Whether a borrower or lender, questions on foreclosure will inevitably arise. As a lender, foreclosure is most often the “second way out” – the manner of getting repaid if the borrower fails to continue to make scheduled repayments. Although the practical outcome of judicial and nonjudicial foreclosures are generally the same, the lender repossesses the property following non-payment by the borrower, the laws surrounding foreclosure and the process required varies significantly on a state-by-state basis and whether a judicial or nonjudicial foreclosure is pursued. Rhode Island allows both judicial and nonjudicial foreclosures, while Massachusetts allows only judicial foreclosures and Connecticut allows only nonjudicial foreclosures.
The primary difference between judicial and nonjudicial foreclosures is that judicial foreclosures require the involvement of the courts while nonjudicial foreclosures do not. Rather, nonjudicial foreclosures require the lender to follow a strict set of procedures to ensure a fair and appropriate foreclosure. Some states, like Rhode Island, allow both types of foreclosures depending on the specific lending documents entered into between the lender and borrower.
Judicial Foreclosure Process
In a judicial foreclosure, the lender will file a lawsuit in the local court. The borrower will receive a summons and a copy of the complaint. If the borrower challenges the foreclosure, then both sides will argue their case. Here, the lender will attempt to prove that the borrower is in default and foreclosure is a remedy, whereas the borrower will attempt to disprove this – arguing that they aren’t in default or that the lender doesn’t have the right to foreclose. If the court finds that the borrower defaulted and the lender has the right to foreclose, then a judgment is granted and the foreclosure sale ensues.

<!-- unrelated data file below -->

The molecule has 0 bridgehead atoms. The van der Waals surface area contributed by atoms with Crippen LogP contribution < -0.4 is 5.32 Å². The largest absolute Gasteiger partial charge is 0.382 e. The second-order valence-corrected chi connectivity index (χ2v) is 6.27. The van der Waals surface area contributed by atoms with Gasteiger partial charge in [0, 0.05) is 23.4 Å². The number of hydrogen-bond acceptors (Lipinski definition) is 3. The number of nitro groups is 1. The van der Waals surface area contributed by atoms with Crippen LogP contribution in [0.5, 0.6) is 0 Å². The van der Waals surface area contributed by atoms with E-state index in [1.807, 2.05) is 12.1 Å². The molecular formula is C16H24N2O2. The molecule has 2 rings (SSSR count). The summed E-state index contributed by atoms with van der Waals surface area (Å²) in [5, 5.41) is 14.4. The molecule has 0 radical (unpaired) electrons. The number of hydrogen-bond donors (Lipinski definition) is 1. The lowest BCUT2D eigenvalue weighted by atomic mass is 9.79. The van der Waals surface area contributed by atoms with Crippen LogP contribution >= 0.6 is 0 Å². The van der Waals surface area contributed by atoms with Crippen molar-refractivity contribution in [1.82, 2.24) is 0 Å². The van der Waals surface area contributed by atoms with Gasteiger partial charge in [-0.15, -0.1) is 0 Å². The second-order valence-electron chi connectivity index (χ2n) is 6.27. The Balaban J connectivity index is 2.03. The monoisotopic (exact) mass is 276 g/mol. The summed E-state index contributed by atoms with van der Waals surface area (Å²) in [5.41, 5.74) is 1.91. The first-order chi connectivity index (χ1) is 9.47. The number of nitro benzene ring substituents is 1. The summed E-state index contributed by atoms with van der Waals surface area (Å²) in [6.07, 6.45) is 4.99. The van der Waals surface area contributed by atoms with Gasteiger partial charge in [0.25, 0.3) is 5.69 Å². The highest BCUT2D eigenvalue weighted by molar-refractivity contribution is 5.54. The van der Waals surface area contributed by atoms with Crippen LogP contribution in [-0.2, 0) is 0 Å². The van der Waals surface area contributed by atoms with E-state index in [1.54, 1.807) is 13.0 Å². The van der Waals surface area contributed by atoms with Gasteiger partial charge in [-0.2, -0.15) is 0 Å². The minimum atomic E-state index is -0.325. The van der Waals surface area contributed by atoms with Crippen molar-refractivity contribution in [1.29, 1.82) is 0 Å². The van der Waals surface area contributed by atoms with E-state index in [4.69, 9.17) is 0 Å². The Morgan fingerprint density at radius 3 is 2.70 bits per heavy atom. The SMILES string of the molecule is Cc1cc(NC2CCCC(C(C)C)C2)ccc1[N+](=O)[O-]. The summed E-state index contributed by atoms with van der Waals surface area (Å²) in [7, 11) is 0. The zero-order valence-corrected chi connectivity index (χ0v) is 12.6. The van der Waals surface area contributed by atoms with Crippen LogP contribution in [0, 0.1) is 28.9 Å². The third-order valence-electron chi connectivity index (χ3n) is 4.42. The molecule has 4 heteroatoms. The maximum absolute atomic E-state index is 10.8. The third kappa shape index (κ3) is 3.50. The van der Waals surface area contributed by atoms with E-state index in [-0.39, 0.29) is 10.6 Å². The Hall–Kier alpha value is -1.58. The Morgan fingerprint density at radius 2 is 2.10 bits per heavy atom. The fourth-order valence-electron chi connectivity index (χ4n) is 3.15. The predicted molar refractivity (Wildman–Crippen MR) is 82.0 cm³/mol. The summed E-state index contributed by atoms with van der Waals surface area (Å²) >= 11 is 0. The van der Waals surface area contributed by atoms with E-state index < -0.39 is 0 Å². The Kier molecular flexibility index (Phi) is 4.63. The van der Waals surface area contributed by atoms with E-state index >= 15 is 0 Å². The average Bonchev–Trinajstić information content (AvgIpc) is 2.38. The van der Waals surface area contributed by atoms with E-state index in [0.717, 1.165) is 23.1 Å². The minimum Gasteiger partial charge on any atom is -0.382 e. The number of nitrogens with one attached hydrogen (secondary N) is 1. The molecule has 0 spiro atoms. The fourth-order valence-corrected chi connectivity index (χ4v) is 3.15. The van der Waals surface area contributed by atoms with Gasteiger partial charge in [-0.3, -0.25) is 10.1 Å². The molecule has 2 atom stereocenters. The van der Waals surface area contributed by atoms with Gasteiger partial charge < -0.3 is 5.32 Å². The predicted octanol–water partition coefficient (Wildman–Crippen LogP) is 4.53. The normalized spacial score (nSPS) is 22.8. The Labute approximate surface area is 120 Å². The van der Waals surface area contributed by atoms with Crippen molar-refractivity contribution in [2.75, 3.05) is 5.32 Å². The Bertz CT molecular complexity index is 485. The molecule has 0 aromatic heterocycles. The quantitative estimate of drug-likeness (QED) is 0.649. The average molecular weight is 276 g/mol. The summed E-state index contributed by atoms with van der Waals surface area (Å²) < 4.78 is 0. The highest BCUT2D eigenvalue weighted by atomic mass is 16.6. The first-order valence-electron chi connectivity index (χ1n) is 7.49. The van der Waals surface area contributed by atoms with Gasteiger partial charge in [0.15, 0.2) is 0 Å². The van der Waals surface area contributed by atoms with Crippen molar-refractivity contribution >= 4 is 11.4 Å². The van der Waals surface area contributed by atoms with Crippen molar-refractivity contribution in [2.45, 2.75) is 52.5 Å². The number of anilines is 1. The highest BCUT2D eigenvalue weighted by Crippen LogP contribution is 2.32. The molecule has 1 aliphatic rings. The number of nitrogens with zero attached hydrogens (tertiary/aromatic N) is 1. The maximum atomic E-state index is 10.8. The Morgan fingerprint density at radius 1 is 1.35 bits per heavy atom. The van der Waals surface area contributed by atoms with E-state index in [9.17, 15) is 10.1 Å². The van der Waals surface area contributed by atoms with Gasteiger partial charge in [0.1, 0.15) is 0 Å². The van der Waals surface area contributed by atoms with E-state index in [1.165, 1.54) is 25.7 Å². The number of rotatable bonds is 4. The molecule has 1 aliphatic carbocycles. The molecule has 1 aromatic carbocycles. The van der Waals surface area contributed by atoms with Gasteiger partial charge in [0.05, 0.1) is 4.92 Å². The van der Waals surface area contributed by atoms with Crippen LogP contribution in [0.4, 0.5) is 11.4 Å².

Nonjudicial Foreclosure Process
Unlike a judicial foreclosure, a nonjudicial foreclosure does not require the involvement of the court, and thus, no lawsuit is required to be filed. Depending on the state laws, the lender may be able to directly foreclose by sending the borrower a notice of default and notice of sale at the same time. The borrower can challenge the foreclosure by filing a lawsuit against the lender. If no challenge is raised or the court sides with the lender, the foreclosure sale will often quickly follow.
Foreclosure Lawyer in Rhode Island, Massachusetts and Connecticut
The practical differences between a judicial and nonjudicial foreclosure are cost and time. Because of the requirement for a lawsuit to be filed in a judicial foreclosure, costs are usually much higher. Similarly, because the foreclosure is subject to the judicial system, the process often takes significantly longer than in a nonjudicial foreclosure state where the foreclosure can occur right away (pending challenge by the borrower).
In either case, retaining an experienced real estate attorney is essential for a cost-efficient and timely resolution. State foreclosure laws are complex and if not strictly adhered to, will result in the wasting of significant cost and time. If you’re a real estate investor dealing with foreclosure or have foreclosure-related questions in Rhode Island, Massachusetts or Connecticut, please contact our office today to schedule a consultation.